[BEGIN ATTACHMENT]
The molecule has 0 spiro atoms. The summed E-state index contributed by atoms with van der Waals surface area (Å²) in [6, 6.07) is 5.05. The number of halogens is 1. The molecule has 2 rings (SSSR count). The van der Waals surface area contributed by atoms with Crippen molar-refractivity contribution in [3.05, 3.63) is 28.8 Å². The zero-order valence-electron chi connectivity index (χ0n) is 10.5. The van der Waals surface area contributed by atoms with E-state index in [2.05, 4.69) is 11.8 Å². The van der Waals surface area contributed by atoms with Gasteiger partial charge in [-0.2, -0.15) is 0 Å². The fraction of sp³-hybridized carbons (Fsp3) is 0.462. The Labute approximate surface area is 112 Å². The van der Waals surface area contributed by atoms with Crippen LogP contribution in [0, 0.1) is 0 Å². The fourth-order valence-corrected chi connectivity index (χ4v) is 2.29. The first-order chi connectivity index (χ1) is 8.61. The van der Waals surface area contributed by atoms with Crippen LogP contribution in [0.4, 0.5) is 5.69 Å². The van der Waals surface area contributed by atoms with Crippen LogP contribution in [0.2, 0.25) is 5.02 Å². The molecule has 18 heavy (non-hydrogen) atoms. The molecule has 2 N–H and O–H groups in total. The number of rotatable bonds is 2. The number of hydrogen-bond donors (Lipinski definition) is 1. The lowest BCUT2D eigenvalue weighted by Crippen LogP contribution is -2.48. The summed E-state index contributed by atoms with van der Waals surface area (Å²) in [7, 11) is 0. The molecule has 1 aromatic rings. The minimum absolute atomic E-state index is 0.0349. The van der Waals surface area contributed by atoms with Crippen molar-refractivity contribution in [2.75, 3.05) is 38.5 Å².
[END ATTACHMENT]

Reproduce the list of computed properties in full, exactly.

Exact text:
The molecule has 0 spiro atoms. The summed E-state index contributed by atoms with van der Waals surface area (Å²) in [6, 6.07) is 5.05. The number of halogens is 1. The molecule has 2 rings (SSSR count). The van der Waals surface area contributed by atoms with Crippen molar-refractivity contribution in [3.05, 3.63) is 28.8 Å². The zero-order valence-electron chi connectivity index (χ0n) is 10.5. The van der Waals surface area contributed by atoms with E-state index in [2.05, 4.69) is 11.8 Å². The van der Waals surface area contributed by atoms with Gasteiger partial charge in [-0.2, -0.15) is 0 Å². The fraction of sp³-hybridized carbons (Fsp3) is 0.462. The Labute approximate surface area is 112 Å². The van der Waals surface area contributed by atoms with Crippen LogP contribution in [0, 0.1) is 0 Å². The fourth-order valence-corrected chi connectivity index (χ4v) is 2.29. The first-order chi connectivity index (χ1) is 8.61. The van der Waals surface area contributed by atoms with Crippen LogP contribution in [0.4, 0.5) is 5.69 Å². The van der Waals surface area contributed by atoms with Crippen LogP contribution in [0.2, 0.25) is 5.02 Å². The molecule has 18 heavy (non-hydrogen) atoms. The molecule has 2 N–H and O–H groups in total. The number of rotatable bonds is 2. The number of hydrogen-bond donors (Lipinski definition) is 1. The lowest BCUT2D eigenvalue weighted by Crippen LogP contribution is -2.48. The summed E-state index contributed by atoms with van der Waals surface area (Å²) in [7, 11) is 0. The molecule has 1 aromatic rings. The minimum absolute atomic E-state index is 0.0349. The van der Waals surface area contributed by atoms with Crippen molar-refractivity contribution in [2.75, 3.05) is 38.5 Å².